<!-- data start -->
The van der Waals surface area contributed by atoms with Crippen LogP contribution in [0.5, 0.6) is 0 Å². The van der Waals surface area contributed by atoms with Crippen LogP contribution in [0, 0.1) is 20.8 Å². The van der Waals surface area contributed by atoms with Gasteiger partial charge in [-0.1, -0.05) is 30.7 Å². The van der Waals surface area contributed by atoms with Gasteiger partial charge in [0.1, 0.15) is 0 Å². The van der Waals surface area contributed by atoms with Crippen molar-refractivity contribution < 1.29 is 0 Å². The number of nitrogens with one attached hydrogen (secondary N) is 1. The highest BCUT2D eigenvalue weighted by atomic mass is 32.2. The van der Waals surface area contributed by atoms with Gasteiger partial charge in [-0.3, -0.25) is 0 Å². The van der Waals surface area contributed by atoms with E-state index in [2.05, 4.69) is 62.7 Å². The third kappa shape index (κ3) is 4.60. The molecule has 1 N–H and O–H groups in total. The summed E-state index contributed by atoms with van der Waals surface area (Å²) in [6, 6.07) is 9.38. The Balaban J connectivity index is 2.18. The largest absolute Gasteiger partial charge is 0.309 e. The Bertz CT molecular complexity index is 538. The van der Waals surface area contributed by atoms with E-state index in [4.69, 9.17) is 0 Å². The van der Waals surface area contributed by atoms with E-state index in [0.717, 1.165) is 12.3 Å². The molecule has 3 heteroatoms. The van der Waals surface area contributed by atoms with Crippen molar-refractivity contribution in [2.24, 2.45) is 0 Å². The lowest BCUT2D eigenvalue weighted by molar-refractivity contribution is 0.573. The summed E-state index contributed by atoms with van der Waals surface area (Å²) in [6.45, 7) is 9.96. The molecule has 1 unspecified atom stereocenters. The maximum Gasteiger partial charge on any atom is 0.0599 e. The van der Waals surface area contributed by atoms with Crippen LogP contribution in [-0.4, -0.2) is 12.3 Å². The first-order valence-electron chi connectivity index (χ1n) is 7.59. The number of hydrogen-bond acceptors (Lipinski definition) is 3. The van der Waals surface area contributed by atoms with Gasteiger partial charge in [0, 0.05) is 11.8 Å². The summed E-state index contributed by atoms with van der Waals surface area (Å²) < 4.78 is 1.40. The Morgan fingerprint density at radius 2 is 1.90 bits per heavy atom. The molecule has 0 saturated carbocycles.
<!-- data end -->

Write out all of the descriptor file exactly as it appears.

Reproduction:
The van der Waals surface area contributed by atoms with Crippen LogP contribution in [0.5, 0.6) is 0 Å². The van der Waals surface area contributed by atoms with Crippen LogP contribution in [0, 0.1) is 20.8 Å². The van der Waals surface area contributed by atoms with Gasteiger partial charge in [-0.1, -0.05) is 30.7 Å². The van der Waals surface area contributed by atoms with Gasteiger partial charge in [0.1, 0.15) is 0 Å². The van der Waals surface area contributed by atoms with Crippen molar-refractivity contribution < 1.29 is 0 Å². The number of nitrogens with one attached hydrogen (secondary N) is 1. The highest BCUT2D eigenvalue weighted by atomic mass is 32.2. The van der Waals surface area contributed by atoms with Gasteiger partial charge in [-0.3, -0.25) is 0 Å². The van der Waals surface area contributed by atoms with E-state index in [2.05, 4.69) is 62.7 Å². The third kappa shape index (κ3) is 4.60. The molecule has 1 N–H and O–H groups in total. The summed E-state index contributed by atoms with van der Waals surface area (Å²) in [6, 6.07) is 9.38. The Balaban J connectivity index is 2.18. The largest absolute Gasteiger partial charge is 0.309 e. The Bertz CT molecular complexity index is 538. The van der Waals surface area contributed by atoms with E-state index in [4.69, 9.17) is 0 Å². The van der Waals surface area contributed by atoms with E-state index in [0.717, 1.165) is 12.3 Å². The molecule has 3 heteroatoms. The van der Waals surface area contributed by atoms with Crippen molar-refractivity contribution in [2.24, 2.45) is 0 Å². The lowest BCUT2D eigenvalue weighted by molar-refractivity contribution is 0.573. The summed E-state index contributed by atoms with van der Waals surface area (Å²) in [6.45, 7) is 9.96. The molecule has 1 unspecified atom stereocenters. The maximum Gasteiger partial charge on any atom is 0.0599 e. The van der Waals surface area contributed by atoms with Crippen LogP contribution in [-0.4, -0.2) is 12.3 Å². The first-order valence-electron chi connectivity index (χ1n) is 7.59. The number of hydrogen-bond acceptors (Lipinski definition) is 3. The van der Waals surface area contributed by atoms with Gasteiger partial charge in [0, 0.05) is 11.8 Å². The summed E-state index contributed by atoms with van der Waals surface area (Å²) < 4.78 is 1.40. The Morgan fingerprint density at radius 2 is 1.90 bits per heavy atom. The molecule has 0 saturated carbocycles.